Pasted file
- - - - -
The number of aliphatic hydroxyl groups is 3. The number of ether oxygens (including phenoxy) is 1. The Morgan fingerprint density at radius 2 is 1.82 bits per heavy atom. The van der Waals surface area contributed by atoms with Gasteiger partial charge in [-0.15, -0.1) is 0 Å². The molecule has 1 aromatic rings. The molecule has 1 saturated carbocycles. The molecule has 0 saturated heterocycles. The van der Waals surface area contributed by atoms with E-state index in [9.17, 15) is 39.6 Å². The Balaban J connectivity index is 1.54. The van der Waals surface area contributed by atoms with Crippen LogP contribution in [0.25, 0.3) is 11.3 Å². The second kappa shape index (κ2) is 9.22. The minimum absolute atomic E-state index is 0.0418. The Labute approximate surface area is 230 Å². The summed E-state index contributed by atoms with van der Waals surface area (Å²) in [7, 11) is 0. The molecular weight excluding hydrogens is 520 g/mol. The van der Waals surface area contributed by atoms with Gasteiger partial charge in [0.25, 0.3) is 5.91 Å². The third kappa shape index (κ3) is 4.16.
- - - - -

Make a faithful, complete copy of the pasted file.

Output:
The number of aliphatic hydroxyl groups is 3. The number of ether oxygens (including phenoxy) is 1. The Morgan fingerprint density at radius 2 is 1.82 bits per heavy atom. The van der Waals surface area contributed by atoms with Gasteiger partial charge in [-0.15, -0.1) is 0 Å². The molecule has 1 aromatic rings. The molecule has 1 saturated carbocycles. The molecule has 0 saturated heterocycles. The van der Waals surface area contributed by atoms with E-state index in [9.17, 15) is 39.6 Å². The Balaban J connectivity index is 1.54. The van der Waals surface area contributed by atoms with Crippen LogP contribution in [0.25, 0.3) is 11.3 Å². The second kappa shape index (κ2) is 9.22. The minimum absolute atomic E-state index is 0.0418. The Labute approximate surface area is 230 Å². The summed E-state index contributed by atoms with van der Waals surface area (Å²) in [7, 11) is 0. The molecular weight excluding hydrogens is 520 g/mol. The van der Waals surface area contributed by atoms with Gasteiger partial charge in [0.25, 0.3) is 5.91 Å². The third kappa shape index (κ3) is 4.16.